This summer, while two Lakota native high school women scoured research
papers and roamed the lands of their Pine Ridge Reservation, two University
of Colorado College
of Nursing faculty members guided them from their offices on the Anschutz Medical Campus more than 350
(Left to right) Pamela Prag, Matt Grespin, Kylie Jo Red Willow, Ohiyesa Ramirez and Scott Harpin pose during a campus visit.
With Zoom sessions bridging the gap between the Aurora campus
and the reservation in the rolling hills of South Dakota, the CU mentors helped
as the high school students uncovered and analyzed environmental and other
health issues affecting the nation’s poorest county.
The young women hope their experience gives them a boost for
college and a career in the health sciences. The CU instructors hope this
first-time partnership continues for years to come.
Building relationships, making a difference
“We have been gifted, I feel like, with the opportunity to
work on the reservation,” said Pamela
Prag, MS, MPH, CNM, CU Nursing’s director of Global
Health/Health Disparities Programming.
Scott Harpin introduces Ohiyesa Ramirez and her project partner, Kylie Jo Red Willow (not shown) during a presentation to the College of Nursing.
“We are interested in relationship development, and this
works with what we really hope to be doing up there over the long term,” Prag
said, while introducing the two women before they gave a final presentation
campus. “These guys are our groundbreakers.”
Funded by the Missouri Breaks Institute, which promotes
research for improving quality of life in the area, the youth-driven project involved
attending meetings, interviewing researchers, educating their native people, writing
a white paper and doing final presentations.
Chosen from an interview pool of about a dozen students, Kylie
Jo Red Willow and Ohiyesa Ramirez worked with CU Nursing’s Scott
Harpin, PhD, MPH, RN, specialty director of the DNP/MPH
dual degree program, and Matt Grespin, MS, ScM, RN, adjunct faculty
“Matt and I were motivated to develop this partnership
solely to inspire these young people,” Harpin said. “It was so great to watch them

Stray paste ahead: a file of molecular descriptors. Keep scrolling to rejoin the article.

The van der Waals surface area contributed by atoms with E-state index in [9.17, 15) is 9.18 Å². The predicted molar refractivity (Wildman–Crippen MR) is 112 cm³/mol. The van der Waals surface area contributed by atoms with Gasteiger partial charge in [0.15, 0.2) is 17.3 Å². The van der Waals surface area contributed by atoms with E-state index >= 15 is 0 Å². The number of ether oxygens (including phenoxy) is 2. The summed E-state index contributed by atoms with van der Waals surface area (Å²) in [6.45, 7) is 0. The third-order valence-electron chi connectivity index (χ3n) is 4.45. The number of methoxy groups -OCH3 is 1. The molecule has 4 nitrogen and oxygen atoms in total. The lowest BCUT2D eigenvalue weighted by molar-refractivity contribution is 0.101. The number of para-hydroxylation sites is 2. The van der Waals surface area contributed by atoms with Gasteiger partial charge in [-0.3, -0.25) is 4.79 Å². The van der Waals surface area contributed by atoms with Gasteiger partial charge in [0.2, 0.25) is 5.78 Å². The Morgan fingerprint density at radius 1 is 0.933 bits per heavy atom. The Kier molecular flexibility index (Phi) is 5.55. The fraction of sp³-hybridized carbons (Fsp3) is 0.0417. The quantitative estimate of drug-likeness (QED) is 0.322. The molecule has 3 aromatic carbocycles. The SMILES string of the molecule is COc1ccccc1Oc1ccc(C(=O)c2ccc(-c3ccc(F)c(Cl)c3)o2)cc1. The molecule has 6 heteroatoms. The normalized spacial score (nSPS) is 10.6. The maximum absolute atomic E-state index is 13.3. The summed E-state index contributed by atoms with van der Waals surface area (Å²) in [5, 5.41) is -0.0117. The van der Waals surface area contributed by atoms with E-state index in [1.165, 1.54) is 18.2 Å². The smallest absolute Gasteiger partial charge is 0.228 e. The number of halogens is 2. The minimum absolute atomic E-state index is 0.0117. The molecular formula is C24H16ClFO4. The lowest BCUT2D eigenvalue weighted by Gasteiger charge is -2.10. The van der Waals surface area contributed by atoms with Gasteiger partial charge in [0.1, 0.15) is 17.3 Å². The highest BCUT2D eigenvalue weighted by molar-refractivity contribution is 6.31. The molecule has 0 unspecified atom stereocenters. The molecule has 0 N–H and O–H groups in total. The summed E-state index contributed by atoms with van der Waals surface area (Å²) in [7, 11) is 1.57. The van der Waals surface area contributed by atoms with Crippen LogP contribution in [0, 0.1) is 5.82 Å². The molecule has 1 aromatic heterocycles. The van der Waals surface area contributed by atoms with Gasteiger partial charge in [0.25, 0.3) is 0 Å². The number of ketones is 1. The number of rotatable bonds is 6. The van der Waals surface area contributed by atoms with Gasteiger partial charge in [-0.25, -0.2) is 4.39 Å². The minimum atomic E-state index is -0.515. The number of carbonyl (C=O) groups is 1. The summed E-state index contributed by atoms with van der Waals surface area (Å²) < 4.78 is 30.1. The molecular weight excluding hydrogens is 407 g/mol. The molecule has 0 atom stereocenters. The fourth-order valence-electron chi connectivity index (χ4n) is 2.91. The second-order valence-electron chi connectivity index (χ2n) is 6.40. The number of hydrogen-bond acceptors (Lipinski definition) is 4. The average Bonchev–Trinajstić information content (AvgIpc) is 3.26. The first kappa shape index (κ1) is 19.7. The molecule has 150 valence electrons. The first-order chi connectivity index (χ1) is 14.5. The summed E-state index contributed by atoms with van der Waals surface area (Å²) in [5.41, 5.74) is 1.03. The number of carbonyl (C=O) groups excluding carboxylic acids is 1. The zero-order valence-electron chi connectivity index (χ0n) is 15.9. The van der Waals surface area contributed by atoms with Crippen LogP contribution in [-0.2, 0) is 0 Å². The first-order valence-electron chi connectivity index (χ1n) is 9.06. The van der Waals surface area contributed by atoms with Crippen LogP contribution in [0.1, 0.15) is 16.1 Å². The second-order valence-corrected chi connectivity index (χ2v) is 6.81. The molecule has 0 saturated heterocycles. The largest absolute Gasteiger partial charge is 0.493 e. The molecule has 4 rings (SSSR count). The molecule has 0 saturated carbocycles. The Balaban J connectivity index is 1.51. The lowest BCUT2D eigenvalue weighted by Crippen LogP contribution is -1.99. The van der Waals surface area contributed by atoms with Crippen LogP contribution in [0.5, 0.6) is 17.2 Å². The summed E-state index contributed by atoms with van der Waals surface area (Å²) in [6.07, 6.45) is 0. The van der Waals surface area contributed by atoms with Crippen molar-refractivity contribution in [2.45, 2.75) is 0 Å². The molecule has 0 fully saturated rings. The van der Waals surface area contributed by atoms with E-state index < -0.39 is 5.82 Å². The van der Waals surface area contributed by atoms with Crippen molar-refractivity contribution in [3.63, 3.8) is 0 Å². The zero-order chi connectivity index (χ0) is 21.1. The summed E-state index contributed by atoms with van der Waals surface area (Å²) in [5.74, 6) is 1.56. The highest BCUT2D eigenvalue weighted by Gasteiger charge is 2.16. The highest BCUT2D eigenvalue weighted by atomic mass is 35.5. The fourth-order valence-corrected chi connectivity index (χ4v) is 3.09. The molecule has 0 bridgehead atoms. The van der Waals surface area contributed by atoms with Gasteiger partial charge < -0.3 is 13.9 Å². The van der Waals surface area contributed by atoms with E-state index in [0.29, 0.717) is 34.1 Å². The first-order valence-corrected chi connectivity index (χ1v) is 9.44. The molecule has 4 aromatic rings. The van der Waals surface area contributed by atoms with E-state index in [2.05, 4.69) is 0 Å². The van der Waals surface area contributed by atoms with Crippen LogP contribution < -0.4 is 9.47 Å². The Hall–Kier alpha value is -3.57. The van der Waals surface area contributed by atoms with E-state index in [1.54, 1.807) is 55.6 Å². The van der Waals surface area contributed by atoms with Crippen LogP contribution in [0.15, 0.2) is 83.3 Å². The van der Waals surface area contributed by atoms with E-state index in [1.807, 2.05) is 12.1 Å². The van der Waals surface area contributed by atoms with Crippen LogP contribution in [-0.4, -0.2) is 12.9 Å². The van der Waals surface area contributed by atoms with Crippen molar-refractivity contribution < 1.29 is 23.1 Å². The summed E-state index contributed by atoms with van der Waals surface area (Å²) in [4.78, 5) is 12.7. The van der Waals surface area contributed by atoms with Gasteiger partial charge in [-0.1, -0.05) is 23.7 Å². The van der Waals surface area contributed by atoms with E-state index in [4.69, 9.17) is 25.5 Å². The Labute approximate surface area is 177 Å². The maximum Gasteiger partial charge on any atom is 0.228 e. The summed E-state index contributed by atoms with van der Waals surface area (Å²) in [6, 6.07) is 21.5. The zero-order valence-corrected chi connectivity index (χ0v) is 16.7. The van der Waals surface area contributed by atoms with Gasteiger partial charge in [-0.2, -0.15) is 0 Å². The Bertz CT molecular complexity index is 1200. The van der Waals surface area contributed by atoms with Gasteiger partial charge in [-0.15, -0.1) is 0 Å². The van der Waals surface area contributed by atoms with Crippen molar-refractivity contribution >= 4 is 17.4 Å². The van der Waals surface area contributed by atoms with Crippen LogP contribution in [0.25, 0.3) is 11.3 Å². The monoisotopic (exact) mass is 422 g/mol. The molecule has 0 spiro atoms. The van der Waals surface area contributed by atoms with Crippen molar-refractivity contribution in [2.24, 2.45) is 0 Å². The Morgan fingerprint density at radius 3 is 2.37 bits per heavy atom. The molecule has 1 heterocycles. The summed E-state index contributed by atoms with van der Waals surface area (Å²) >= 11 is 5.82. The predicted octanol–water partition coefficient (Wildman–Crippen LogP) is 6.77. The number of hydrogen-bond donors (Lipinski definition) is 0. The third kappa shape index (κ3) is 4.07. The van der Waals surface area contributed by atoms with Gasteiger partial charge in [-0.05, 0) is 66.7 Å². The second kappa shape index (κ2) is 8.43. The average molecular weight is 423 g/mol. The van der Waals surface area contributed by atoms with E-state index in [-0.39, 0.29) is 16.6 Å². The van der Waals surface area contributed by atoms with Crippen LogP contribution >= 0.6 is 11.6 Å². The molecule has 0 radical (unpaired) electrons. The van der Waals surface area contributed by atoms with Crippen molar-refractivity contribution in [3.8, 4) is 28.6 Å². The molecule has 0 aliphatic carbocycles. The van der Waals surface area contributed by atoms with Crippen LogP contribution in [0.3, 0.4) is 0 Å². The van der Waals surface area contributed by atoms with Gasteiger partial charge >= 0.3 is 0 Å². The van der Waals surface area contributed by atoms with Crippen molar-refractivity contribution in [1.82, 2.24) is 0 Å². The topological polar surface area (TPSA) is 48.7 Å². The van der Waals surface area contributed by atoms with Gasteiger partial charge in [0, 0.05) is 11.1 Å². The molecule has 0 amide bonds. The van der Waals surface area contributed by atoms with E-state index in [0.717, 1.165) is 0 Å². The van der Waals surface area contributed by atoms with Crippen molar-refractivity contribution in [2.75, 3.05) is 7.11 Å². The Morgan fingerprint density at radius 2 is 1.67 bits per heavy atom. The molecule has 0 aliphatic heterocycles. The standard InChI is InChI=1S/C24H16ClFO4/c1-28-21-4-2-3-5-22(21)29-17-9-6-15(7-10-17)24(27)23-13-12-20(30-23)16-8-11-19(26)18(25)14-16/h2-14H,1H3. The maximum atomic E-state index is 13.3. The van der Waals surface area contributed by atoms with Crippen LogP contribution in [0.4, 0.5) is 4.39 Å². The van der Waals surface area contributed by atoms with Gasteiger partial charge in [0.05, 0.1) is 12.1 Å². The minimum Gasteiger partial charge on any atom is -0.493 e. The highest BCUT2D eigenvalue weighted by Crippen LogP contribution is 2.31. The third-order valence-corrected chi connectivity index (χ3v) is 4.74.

grow and develop their scientific skills during the 12 weeks we worked together.”
Women focus on educating, motivating community
Although the students’ environmental health findings were
grim, the pair hope they will make a difference.
“We have been attending some Environmental Protection Agency
meetings, and we’ve been gathering information about creeks on the reservation,”
Red Willow said. “We have found that most, if not all, are contaminated with
arsenic, and that can lead to heart disease and many other health problems.
Illegal dumpsites mar the otherwise scenic land of the Pine Ridge Reservation.
Most people on the reservation lack access to filtered water, tap or bottled, she said. Making matters worse: Sewage pipeline issues have allowed seepage into the reservation’s water supplies.
“The population has significantly grown, and our people have
become dependent on plastics and Styrofoam,” Ramirez said. Unfortunately, knowledge
of proper disposal lags, she said.
“We have also visited some illegal dumpsites,” Red Willow
said. “This trash will spread for miles and miles, affecting water and
wildlife,” she said, showing slides of the massive trash sites defacing the
On the positive side, there is hope of a landfill cleanup
project in 2020, Red Willow said.
Meanwhile, education is key, with messages such as avoid
using plastic ware, recycle, switch to biodegradable products and use reusable
shopping bags, Ramirez said. She and Red Willow both plan on continuing their
educational and cleanup efforts with their peers and high schools.
Side research projects uncover grim statistics
In individual side projects, the students learned that
poverty, seclusion, harsh weather, substance abuse and lack of health care
compounded health problems on the reservation.
“Our teenage suicide rates are 150 percent higher than the
national average,” Red Willow said, citing The New York Times. “In the months
from March to December 2015, over 100 suicide attempts were made. And what’s
really bizarre is that we only have six mental health professionals on the reservation
to service more than 40,000 people. It’s very alarming.”
Ohiyesa Ramirez and Kylie Jo Red Willow.
A lack of health care facilities also affects residents physical
health, with the nearest hospital five hours away, Ramirez said.
Students plan to return equipped to help
“Over the years, I’ve watched my relatives come and go
because of diseases they had which could have been taken care of if there were
resources,” she said. “My dream starting as a little girl was always to become
a cardio-thoracic surgeon and come back to the reservation and help my people.”
Red Willow, too, wants to return to help clean up the
reservation with an environmental engineering education. Among her dream colleges:
the University of Colorado.
“We named our project ‘Project Unci Makha,’ ” Red Willow
said. “That means ‘love the Earth’ in Lakota. As indigenous people, it is our job
to protect the Earth for as long as we can.”